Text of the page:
Cookies on this website
We use cookies to ensure that we give you the best experience on our website. If you click 'Continue' we'll assume that you are happy to receive all cookies and you won't see this message again. Click 'Find out more' for information on how to change your cookie settings.

Functional MRI was used to examine cerebral activations in 12 subjects while they performed a spatial attention task. This study applied more stringent behavioural and cognitive controls than previously used for similar experiments: (i) subjects were included only if they showed evidence of attentional shifts while performing the task in the magnet; (ii) the experimental task and baseline condition were designed to eliminate the contributions of motor output, visual fixation, inhibition of eye movements, working memory and the conditional (no-go) component of responding. Activations were seen in all three hypothesized cortical epicentres forming a network for spatial attention: the lateral premotor cortex (frontal eye fields), the posterior parietal cortex and the cingulate cortex. Subcortical activations were seen in the basal ganglia and the thalamus. Although the task required attention to be equally shifted to the left and to the right, eight of 10 subjects showed a greater area of activation in the right parietal cortex, consistent with the specialization of the right hemisphere for spatial attention. Other areas of significant activation included the posterior temporo-occipital cortex and the anterior insula. The temporo-occipital activation was within a region broadly defined as MT+ (where MT is the middle temporal area) which contains the human equivalent of area MT in the macaque monkey. This temporo-occipital area appears to constitute a major component of the functional network activated by this spatial attention task. Its activation may reflect the 'inferred' shift of the attentional focus across the visual scene.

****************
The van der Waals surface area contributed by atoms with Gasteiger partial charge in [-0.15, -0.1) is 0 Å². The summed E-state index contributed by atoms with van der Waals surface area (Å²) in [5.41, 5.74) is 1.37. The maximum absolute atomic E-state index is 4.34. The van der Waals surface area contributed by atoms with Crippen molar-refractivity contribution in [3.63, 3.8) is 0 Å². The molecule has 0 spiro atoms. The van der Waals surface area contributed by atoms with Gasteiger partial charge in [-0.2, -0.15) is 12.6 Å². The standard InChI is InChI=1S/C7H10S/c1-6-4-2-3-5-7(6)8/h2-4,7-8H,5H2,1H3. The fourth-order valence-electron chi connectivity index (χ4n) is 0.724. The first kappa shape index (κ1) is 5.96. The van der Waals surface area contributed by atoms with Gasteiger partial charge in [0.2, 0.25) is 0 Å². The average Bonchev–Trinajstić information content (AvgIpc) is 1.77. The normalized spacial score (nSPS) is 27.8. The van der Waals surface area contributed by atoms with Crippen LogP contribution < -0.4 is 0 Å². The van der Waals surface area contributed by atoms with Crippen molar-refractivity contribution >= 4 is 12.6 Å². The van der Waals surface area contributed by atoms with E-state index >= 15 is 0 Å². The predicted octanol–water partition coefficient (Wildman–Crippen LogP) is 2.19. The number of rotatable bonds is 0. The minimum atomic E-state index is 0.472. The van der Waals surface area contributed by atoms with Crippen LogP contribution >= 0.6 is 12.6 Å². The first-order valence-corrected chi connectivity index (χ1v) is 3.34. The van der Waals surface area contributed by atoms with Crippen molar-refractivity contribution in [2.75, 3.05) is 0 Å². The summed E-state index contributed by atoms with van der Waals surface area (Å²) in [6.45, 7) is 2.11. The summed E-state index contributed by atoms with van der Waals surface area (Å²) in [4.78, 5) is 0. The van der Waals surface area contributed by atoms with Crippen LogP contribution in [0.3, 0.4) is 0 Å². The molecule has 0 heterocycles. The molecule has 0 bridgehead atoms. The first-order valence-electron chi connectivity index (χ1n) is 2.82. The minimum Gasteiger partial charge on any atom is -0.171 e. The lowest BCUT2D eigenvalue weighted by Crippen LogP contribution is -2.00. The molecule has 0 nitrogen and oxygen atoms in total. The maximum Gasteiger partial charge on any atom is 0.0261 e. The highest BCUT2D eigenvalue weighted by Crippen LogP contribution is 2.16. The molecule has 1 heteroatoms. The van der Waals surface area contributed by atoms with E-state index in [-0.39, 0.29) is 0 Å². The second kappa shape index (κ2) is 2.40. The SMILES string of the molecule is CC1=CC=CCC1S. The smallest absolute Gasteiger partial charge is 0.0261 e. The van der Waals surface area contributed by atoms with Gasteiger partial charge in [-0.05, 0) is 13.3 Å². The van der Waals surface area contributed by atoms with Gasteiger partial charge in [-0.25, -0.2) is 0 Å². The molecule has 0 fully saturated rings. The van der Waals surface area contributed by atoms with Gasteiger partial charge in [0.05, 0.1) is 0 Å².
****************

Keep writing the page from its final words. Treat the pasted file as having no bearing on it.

Journal article



Publication Date



122 ( Pt 6)


1093 - 1106


Adult, Attention, Brain Mapping, Cerebral Cortex, Cognition, Cues, Eye Movements, Female, Frontal Lobe, Gyrus Cinguli, Humans, Magnetic Resonance Imaging, Male, Parietal Lobe, Reference Values, Reproducibility of Results, Space Perception, Temporal Lobe, Visual Cortex